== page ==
By Corina Pons and Marianna Parraga
CARACAS/MEXICO CITY (Reuters) – Venezuelan opposition leader and self-proclaimed president Juan Guaido said on Monday he has ordered congress to begin the process of naming new boards of directors to state oil company PDVSA and U.S. refining subsidiary Citgo.
Guaido’s team of advisers was rushing to take control of the country’s main foreign asset, U.S. refiner Citgo Petroleum, before a potential bond default that could leave half the company in creditors’ hands, sources close to the talks told Reuters on Monday.
Guaido, who proclaimed himself president last week and has not yet appointed a cabinet, faces the intricate legal challenge of nominating new leadership for PDVSA, the state-owned oil and natural gas company, and its subsidiaries, including Citgo, who would manage the companies during a transition.
It comes as the United States announced new sanctions on PDVSA that involve limiting PDVSA’s transactions with people in the United States, although U.S. refineries can still import Venezuelan oil, Treasury Secretary Steve Mnuchin said on Monday.
Guaido, who runs the opposition-controlled congress, claimed Venezuela’s presidency last week after President Nicolas Maduro was re-elected last year in a vote widely considered a sham. The United States and numerous nations in the hemisphere recognised Guaido as the president but Maduro still controls the military and PDVSA. [L1N1ZQ0E9]
Holders of Venezuela’s most watched PDVSA bonds, which mature in 2020, are due a $72 million interest payment in late April. Those bonds are collateralised with 50.1 percent of Citgo Holdings’ equity, meaning in the absence of a payment, creditors could seize control of the company.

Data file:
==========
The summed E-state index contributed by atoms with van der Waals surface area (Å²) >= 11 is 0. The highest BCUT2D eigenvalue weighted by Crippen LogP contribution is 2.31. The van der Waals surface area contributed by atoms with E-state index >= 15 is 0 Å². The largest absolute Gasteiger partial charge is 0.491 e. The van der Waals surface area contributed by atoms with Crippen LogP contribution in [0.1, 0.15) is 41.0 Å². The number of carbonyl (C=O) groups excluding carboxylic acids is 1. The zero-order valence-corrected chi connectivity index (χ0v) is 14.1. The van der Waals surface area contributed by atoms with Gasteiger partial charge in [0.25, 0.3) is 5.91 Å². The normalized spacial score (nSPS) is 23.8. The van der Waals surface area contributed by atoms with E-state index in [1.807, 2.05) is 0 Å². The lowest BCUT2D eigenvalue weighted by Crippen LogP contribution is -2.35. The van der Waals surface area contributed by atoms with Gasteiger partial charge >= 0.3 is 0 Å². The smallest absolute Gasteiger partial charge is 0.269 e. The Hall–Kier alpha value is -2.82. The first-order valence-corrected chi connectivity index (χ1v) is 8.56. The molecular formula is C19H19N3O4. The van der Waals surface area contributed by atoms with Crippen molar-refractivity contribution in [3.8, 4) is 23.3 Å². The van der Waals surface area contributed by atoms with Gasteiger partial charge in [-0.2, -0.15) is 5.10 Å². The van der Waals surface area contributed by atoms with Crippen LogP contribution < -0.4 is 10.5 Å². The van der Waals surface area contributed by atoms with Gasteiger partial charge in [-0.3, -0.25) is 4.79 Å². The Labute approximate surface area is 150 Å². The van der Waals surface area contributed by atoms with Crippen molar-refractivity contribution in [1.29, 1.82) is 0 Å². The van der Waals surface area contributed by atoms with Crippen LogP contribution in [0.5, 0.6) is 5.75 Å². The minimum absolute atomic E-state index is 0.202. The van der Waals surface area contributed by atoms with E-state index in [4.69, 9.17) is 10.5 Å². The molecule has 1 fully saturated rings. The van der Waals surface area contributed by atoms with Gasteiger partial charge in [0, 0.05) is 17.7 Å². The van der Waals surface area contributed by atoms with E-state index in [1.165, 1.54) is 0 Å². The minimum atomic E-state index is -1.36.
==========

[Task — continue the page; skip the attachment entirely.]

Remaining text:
Without sources of revenue and control of foreign assets, Guaido’s team faces long odds in succeeding, despite massive protests against Maduro’s regime due to an economic crisis that has caused millions to flee the country. Many people are starving while inflation has skyrocketed and left basic goods unaffordable.
The United States imposed sanctions on Venezuela in 2017 that have prevented Citgo from repatriating dividends to its parent company. It had about $500 million in cash at the end of September, according to a creditor who spoke to Reuters last week, and $900 million in available credit.
Citgo separately faces a July deadline to refinance its revolving credit, a task that could be delayed due to sanctions affecting the subsidiary’s ability to access to credit.
(Reporting by Corina Pons and Marianna Parraga; Writing by Cynthia Osterman; Editing by Lisa Shumaker and Bill Trott)
(Bloomberg) — The Trump administration dealt its toughest blow yet to the authoritarian Venezuelan leader Nicolas Maduro, issuing new sanctions on the nation’s state-owned oil company PDVSA that effectively block his regime from exporting crude to the U.S.
The move ratchets up pressure on Maduro to resign and cede power to National Assembly leader Juan Guaido by cutting off the regime from the market where it gets the bulk of its cash. The U.S. and other countries recognized Guaido last week as Venezuela’s rightful president, and he said Monday he would take control of Venezuelan accounts abroad and appoint new boards to PDVSA and its Houston-based subsidiary Citgo Petroleum.
U.S. President Donald Trump assailed Maduro in a letter to Congress explaining an executive order he issued sanctioning PDVSA and Venezuela’s central bank. The action would bolster Guaido, he said, while accusing Maduro’s regime of “human rights violations and abuses in response to anti-Maduro protests, arbitrary arrest and detention of anti‑Maduro protesters, curtailment of press freedom, harassment of political opponents, and continued attempts to undermine” Guaido’s government-in-waiting.